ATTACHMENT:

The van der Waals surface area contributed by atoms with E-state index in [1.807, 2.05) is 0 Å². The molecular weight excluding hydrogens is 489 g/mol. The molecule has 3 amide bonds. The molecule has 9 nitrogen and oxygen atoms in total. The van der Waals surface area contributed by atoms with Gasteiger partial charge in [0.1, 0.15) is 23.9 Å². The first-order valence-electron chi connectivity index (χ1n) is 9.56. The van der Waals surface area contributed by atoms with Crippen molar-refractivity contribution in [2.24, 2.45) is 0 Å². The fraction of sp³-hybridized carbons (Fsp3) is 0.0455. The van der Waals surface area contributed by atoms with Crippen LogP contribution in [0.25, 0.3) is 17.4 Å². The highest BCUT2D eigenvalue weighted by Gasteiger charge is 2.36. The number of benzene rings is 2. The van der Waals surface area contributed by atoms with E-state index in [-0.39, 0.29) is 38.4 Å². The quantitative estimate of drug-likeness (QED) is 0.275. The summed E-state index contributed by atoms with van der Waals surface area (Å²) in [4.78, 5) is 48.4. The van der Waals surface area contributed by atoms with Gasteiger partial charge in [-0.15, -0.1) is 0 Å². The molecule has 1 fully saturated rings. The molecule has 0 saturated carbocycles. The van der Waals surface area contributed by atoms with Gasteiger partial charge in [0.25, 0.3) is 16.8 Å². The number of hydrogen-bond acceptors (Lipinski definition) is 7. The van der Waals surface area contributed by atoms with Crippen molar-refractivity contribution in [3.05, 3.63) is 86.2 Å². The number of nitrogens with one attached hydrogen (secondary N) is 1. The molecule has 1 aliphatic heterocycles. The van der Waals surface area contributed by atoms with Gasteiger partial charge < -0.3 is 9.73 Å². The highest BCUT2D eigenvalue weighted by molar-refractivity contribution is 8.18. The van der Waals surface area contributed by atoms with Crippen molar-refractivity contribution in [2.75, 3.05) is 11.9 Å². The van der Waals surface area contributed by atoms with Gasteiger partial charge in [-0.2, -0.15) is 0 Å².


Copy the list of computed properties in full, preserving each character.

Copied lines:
The van der Waals surface area contributed by atoms with E-state index in [1.807, 2.05) is 0 Å². The molecular weight excluding hydrogens is 489 g/mol. The molecule has 3 amide bonds. The molecule has 9 nitrogen and oxygen atoms in total. The van der Waals surface area contributed by atoms with Gasteiger partial charge in [0.1, 0.15) is 23.9 Å². The first-order valence-electron chi connectivity index (χ1n) is 9.56. The van der Waals surface area contributed by atoms with Crippen molar-refractivity contribution in [2.24, 2.45) is 0 Å². The fraction of sp³-hybridized carbons (Fsp3) is 0.0455. The van der Waals surface area contributed by atoms with Crippen LogP contribution in [0.25, 0.3) is 17.4 Å². The highest BCUT2D eigenvalue weighted by Gasteiger charge is 2.36. The number of benzene rings is 2. The van der Waals surface area contributed by atoms with E-state index in [-0.39, 0.29) is 38.4 Å². The quantitative estimate of drug-likeness (QED) is 0.275. The summed E-state index contributed by atoms with van der Waals surface area (Å²) in [4.78, 5) is 48.4. The van der Waals surface area contributed by atoms with Gasteiger partial charge in [-0.15, -0.1) is 0 Å². The molecule has 1 fully saturated rings. The molecule has 0 saturated carbocycles. The van der Waals surface area contributed by atoms with Gasteiger partial charge in [0.25, 0.3) is 16.8 Å². The number of hydrogen-bond acceptors (Lipinski definition) is 7. The van der Waals surface area contributed by atoms with Crippen molar-refractivity contribution in [3.05, 3.63) is 86.2 Å². The number of nitrogens with one attached hydrogen (secondary N) is 1. The molecule has 1 aliphatic heterocycles. The van der Waals surface area contributed by atoms with Gasteiger partial charge < -0.3 is 9.73 Å². The highest BCUT2D eigenvalue weighted by molar-refractivity contribution is 8.18. The van der Waals surface area contributed by atoms with Crippen molar-refractivity contribution in [2.75, 3.05) is 11.9 Å². The van der Waals surface area contributed by atoms with Gasteiger partial charge in [-0.2, -0.15) is 0 Å².